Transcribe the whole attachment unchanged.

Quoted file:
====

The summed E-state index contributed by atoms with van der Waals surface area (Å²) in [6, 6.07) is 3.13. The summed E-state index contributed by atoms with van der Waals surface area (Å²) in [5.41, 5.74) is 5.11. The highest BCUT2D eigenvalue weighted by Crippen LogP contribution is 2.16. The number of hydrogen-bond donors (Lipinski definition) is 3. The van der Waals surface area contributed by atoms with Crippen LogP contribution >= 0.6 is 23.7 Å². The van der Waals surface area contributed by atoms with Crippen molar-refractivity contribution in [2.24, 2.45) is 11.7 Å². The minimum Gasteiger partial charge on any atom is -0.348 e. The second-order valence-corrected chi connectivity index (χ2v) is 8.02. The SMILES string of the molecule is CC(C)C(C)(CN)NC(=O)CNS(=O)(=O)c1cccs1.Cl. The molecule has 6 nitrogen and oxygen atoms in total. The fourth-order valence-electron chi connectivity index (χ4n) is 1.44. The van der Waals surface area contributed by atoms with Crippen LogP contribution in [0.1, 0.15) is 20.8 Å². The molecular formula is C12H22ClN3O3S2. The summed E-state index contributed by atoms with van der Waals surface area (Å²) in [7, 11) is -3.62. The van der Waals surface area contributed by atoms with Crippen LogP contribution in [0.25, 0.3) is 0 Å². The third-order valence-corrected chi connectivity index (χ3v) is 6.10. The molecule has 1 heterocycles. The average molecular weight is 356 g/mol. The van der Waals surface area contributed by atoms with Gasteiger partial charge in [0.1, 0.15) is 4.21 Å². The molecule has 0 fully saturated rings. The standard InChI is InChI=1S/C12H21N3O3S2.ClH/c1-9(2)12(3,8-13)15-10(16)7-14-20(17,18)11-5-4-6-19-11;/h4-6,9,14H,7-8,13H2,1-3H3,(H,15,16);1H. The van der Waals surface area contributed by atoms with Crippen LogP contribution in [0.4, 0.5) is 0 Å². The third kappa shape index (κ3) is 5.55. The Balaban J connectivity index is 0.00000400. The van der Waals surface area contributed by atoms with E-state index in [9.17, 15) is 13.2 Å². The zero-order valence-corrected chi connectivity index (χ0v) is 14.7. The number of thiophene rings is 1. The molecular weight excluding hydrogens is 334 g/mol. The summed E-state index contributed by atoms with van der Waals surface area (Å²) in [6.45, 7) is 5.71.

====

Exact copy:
The summed E-state index contributed by atoms with van der Waals surface area (Å²) in [6, 6.07) is 3.13. The summed E-state index contributed by atoms with van der Waals surface area (Å²) in [5.41, 5.74) is 5.11. The highest BCUT2D eigenvalue weighted by Crippen LogP contribution is 2.16. The number of hydrogen-bond donors (Lipinski definition) is 3. The van der Waals surface area contributed by atoms with Crippen LogP contribution >= 0.6 is 23.7 Å². The van der Waals surface area contributed by atoms with Crippen molar-refractivity contribution in [2.24, 2.45) is 11.7 Å². The minimum Gasteiger partial charge on any atom is -0.348 e. The second-order valence-corrected chi connectivity index (χ2v) is 8.02. The SMILES string of the molecule is CC(C)C(C)(CN)NC(=O)CNS(=O)(=O)c1cccs1.Cl. The molecule has 6 nitrogen and oxygen atoms in total. The fourth-order valence-electron chi connectivity index (χ4n) is 1.44. The van der Waals surface area contributed by atoms with Crippen LogP contribution in [0.1, 0.15) is 20.8 Å². The molecular formula is C12H22ClN3O3S2. The summed E-state index contributed by atoms with van der Waals surface area (Å²) in [7, 11) is -3.62. The van der Waals surface area contributed by atoms with Crippen LogP contribution in [0.25, 0.3) is 0 Å². The third-order valence-corrected chi connectivity index (χ3v) is 6.10. The molecule has 1 heterocycles. The average molecular weight is 356 g/mol. The van der Waals surface area contributed by atoms with Gasteiger partial charge in [0.1, 0.15) is 4.21 Å². The molecule has 0 fully saturated rings. The standard InChI is InChI=1S/C12H21N3O3S2.ClH/c1-9(2)12(3,8-13)15-10(16)7-14-20(17,18)11-5-4-6-19-11;/h4-6,9,14H,7-8,13H2,1-3H3,(H,15,16);1H. The van der Waals surface area contributed by atoms with Crippen LogP contribution in [0.4, 0.5) is 0 Å². The third kappa shape index (κ3) is 5.55. The Balaban J connectivity index is 0.00000400. The van der Waals surface area contributed by atoms with E-state index in [9.17, 15) is 13.2 Å². The zero-order valence-corrected chi connectivity index (χ0v) is 14.7. The number of thiophene rings is 1. The molecular weight excluding hydrogens is 334 g/mol. The summed E-state index contributed by atoms with van der Waals surface area (Å²) in [6.45, 7) is 5.71.